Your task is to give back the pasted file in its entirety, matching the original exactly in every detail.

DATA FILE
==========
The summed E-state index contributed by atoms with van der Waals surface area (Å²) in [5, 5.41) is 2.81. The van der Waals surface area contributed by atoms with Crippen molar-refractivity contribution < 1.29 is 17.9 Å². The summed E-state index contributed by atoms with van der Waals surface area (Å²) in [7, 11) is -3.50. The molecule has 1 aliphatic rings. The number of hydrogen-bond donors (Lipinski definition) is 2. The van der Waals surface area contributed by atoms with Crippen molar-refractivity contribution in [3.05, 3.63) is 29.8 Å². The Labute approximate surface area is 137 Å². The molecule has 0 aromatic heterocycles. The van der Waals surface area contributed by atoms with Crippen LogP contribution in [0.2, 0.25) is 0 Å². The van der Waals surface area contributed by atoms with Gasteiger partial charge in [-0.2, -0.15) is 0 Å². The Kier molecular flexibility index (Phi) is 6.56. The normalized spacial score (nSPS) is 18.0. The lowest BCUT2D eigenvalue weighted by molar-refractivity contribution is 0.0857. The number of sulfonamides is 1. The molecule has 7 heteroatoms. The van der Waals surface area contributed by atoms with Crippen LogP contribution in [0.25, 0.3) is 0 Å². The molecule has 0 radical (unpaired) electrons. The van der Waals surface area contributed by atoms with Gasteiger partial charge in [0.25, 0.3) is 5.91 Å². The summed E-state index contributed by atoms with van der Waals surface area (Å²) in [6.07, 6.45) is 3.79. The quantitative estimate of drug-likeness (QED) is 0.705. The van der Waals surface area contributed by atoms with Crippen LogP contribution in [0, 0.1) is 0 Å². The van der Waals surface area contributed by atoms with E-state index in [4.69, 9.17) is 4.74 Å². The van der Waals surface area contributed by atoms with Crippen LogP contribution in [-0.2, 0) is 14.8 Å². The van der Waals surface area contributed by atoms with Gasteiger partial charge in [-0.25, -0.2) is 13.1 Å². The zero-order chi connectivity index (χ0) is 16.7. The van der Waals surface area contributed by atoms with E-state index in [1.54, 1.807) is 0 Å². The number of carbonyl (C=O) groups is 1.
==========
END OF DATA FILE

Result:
The summed E-state index contributed by atoms with van der Waals surface area (Å²) in [5, 5.41) is 2.81. The van der Waals surface area contributed by atoms with Crippen molar-refractivity contribution < 1.29 is 17.9 Å². The summed E-state index contributed by atoms with van der Waals surface area (Å²) in [7, 11) is -3.50. The molecule has 1 aliphatic rings. The number of hydrogen-bond donors (Lipinski definition) is 2. The van der Waals surface area contributed by atoms with Crippen molar-refractivity contribution in [3.05, 3.63) is 29.8 Å². The Labute approximate surface area is 137 Å². The molecule has 0 aromatic heterocycles. The van der Waals surface area contributed by atoms with Crippen LogP contribution in [0.2, 0.25) is 0 Å². The van der Waals surface area contributed by atoms with Gasteiger partial charge in [-0.2, -0.15) is 0 Å². The Kier molecular flexibility index (Phi) is 6.56. The normalized spacial score (nSPS) is 18.0. The lowest BCUT2D eigenvalue weighted by molar-refractivity contribution is 0.0857. The number of sulfonamides is 1. The molecule has 7 heteroatoms. The van der Waals surface area contributed by atoms with Crippen LogP contribution in [0.25, 0.3) is 0 Å². The molecule has 0 radical (unpaired) electrons. The van der Waals surface area contributed by atoms with Gasteiger partial charge in [0.25, 0.3) is 5.91 Å². The summed E-state index contributed by atoms with van der Waals surface area (Å²) in [6.07, 6.45) is 3.79. The quantitative estimate of drug-likeness (QED) is 0.705. The van der Waals surface area contributed by atoms with Crippen LogP contribution in [0, 0.1) is 0 Å². The van der Waals surface area contributed by atoms with E-state index in [4.69, 9.17) is 4.74 Å². The van der Waals surface area contributed by atoms with Crippen LogP contribution in [-0.2, 0) is 14.8 Å². The van der Waals surface area contributed by atoms with Gasteiger partial charge in [-0.25, -0.2) is 13.1 Å². The zero-order chi connectivity index (χ0) is 16.7. The van der Waals surface area contributed by atoms with E-state index in [1.54, 1.807) is 0 Å². The number of carbonyl (C=O) groups is 1.